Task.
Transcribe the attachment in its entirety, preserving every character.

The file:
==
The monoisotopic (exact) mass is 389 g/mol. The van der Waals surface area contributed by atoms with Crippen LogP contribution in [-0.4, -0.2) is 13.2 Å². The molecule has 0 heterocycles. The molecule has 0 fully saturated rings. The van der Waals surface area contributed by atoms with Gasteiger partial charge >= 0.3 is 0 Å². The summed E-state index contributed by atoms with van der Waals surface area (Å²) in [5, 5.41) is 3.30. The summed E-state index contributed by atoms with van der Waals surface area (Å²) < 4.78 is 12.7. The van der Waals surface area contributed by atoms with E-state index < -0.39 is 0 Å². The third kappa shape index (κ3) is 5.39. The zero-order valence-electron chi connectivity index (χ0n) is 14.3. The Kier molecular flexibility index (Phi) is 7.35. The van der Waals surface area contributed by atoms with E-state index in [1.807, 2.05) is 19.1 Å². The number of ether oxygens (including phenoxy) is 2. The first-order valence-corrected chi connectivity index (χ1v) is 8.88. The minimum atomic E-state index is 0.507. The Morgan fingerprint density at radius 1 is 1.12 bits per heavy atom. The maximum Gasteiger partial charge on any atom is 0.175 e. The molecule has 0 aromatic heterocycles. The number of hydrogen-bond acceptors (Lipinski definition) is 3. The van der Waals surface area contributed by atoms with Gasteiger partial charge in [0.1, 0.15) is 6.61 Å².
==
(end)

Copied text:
The monoisotopic (exact) mass is 389 g/mol. The van der Waals surface area contributed by atoms with Crippen LogP contribution in [-0.4, -0.2) is 13.2 Å². The molecule has 0 heterocycles. The molecule has 0 fully saturated rings. The van der Waals surface area contributed by atoms with Gasteiger partial charge >= 0.3 is 0 Å². The summed E-state index contributed by atoms with van der Waals surface area (Å²) in [5, 5.41) is 3.30. The summed E-state index contributed by atoms with van der Waals surface area (Å²) < 4.78 is 12.7. The van der Waals surface area contributed by atoms with E-state index < -0.39 is 0 Å². The third kappa shape index (κ3) is 5.39. The zero-order valence-electron chi connectivity index (χ0n) is 14.3. The Kier molecular flexibility index (Phi) is 7.35. The van der Waals surface area contributed by atoms with E-state index in [1.807, 2.05) is 19.1 Å². The number of ether oxygens (including phenoxy) is 2. The first-order valence-corrected chi connectivity index (χ1v) is 8.88. The minimum atomic E-state index is 0.507. The Morgan fingerprint density at radius 1 is 1.12 bits per heavy atom. The maximum Gasteiger partial charge on any atom is 0.175 e. The molecule has 0 aromatic heterocycles. The number of hydrogen-bond acceptors (Lipinski definition) is 3. The van der Waals surface area contributed by atoms with Gasteiger partial charge in [0.1, 0.15) is 6.61 Å².